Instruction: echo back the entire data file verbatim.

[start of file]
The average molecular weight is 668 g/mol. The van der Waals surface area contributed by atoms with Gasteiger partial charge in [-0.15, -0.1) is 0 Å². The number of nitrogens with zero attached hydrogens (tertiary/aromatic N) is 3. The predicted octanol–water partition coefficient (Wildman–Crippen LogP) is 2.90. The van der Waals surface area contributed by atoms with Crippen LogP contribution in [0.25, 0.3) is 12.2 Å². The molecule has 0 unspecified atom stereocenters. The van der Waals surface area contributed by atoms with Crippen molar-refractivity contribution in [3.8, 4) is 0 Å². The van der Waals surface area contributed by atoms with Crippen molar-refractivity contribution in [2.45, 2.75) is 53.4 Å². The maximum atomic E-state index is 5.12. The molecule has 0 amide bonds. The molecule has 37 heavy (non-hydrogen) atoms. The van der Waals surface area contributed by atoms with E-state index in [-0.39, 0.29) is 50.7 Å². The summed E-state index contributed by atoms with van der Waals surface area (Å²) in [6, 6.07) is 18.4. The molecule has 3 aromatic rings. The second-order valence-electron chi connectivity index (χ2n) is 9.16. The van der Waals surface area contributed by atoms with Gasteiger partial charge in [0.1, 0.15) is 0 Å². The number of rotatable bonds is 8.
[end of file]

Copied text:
The average molecular weight is 668 g/mol. The van der Waals surface area contributed by atoms with Gasteiger partial charge in [-0.15, -0.1) is 0 Å². The number of nitrogens with zero attached hydrogens (tertiary/aromatic N) is 3. The predicted octanol–water partition coefficient (Wildman–Crippen LogP) is 2.90. The van der Waals surface area contributed by atoms with Crippen LogP contribution in [0.25, 0.3) is 12.2 Å². The molecule has 0 unspecified atom stereocenters. The van der Waals surface area contributed by atoms with Crippen molar-refractivity contribution in [3.8, 4) is 0 Å². The van der Waals surface area contributed by atoms with Crippen molar-refractivity contribution in [2.45, 2.75) is 53.4 Å². The maximum atomic E-state index is 5.12. The molecule has 0 amide bonds. The molecule has 37 heavy (non-hydrogen) atoms. The van der Waals surface area contributed by atoms with E-state index in [-0.39, 0.29) is 50.7 Å². The summed E-state index contributed by atoms with van der Waals surface area (Å²) in [6, 6.07) is 18.4. The molecule has 3 aromatic rings. The second-order valence-electron chi connectivity index (χ2n) is 9.16. The van der Waals surface area contributed by atoms with Gasteiger partial charge in [0.1, 0.15) is 0 Å². The number of rotatable bonds is 8.